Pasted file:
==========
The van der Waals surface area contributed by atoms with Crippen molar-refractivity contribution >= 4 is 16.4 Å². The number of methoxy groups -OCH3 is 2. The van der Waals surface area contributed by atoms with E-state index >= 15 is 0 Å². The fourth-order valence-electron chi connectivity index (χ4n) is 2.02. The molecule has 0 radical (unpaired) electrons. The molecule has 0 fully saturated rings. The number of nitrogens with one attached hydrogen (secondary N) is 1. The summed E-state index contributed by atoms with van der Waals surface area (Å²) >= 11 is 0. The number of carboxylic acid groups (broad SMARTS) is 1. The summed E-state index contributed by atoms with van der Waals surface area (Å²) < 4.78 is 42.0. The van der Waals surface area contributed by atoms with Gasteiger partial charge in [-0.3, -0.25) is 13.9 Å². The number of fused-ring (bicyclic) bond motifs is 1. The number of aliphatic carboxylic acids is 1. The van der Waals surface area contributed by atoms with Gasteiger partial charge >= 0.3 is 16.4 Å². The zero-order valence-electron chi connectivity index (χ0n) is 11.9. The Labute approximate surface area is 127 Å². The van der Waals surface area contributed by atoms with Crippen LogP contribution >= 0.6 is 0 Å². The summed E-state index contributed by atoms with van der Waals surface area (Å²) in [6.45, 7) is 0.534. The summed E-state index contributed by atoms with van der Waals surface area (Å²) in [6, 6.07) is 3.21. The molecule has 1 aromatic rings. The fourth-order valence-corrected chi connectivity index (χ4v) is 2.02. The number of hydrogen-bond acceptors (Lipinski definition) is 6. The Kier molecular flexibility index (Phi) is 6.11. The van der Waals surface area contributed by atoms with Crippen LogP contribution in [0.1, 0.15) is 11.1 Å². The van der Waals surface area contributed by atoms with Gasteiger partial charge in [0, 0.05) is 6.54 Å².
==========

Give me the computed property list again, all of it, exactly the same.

The van der Waals surface area contributed by atoms with Crippen molar-refractivity contribution >= 4 is 16.4 Å². The number of methoxy groups -OCH3 is 2. The van der Waals surface area contributed by atoms with E-state index >= 15 is 0 Å². The fourth-order valence-electron chi connectivity index (χ4n) is 2.02. The molecule has 0 radical (unpaired) electrons. The molecule has 0 fully saturated rings. The number of nitrogens with one attached hydrogen (secondary N) is 1. The summed E-state index contributed by atoms with van der Waals surface area (Å²) >= 11 is 0. The number of carboxylic acid groups (broad SMARTS) is 1. The summed E-state index contributed by atoms with van der Waals surface area (Å²) < 4.78 is 42.0. The van der Waals surface area contributed by atoms with Gasteiger partial charge in [-0.3, -0.25) is 13.9 Å². The number of fused-ring (bicyclic) bond motifs is 1. The number of aliphatic carboxylic acids is 1. The van der Waals surface area contributed by atoms with Gasteiger partial charge >= 0.3 is 16.4 Å². The zero-order valence-electron chi connectivity index (χ0n) is 11.9. The Labute approximate surface area is 127 Å². The van der Waals surface area contributed by atoms with Crippen LogP contribution >= 0.6 is 0 Å². The summed E-state index contributed by atoms with van der Waals surface area (Å²) in [6.45, 7) is 0.534. The summed E-state index contributed by atoms with van der Waals surface area (Å²) in [6, 6.07) is 3.21. The molecule has 1 aromatic rings. The fourth-order valence-corrected chi connectivity index (χ4v) is 2.02. The number of hydrogen-bond acceptors (Lipinski definition) is 6. The Kier molecular flexibility index (Phi) is 6.11. The van der Waals surface area contributed by atoms with Crippen LogP contribution in [0.1, 0.15) is 11.1 Å². The van der Waals surface area contributed by atoms with Gasteiger partial charge in [0, 0.05) is 6.54 Å².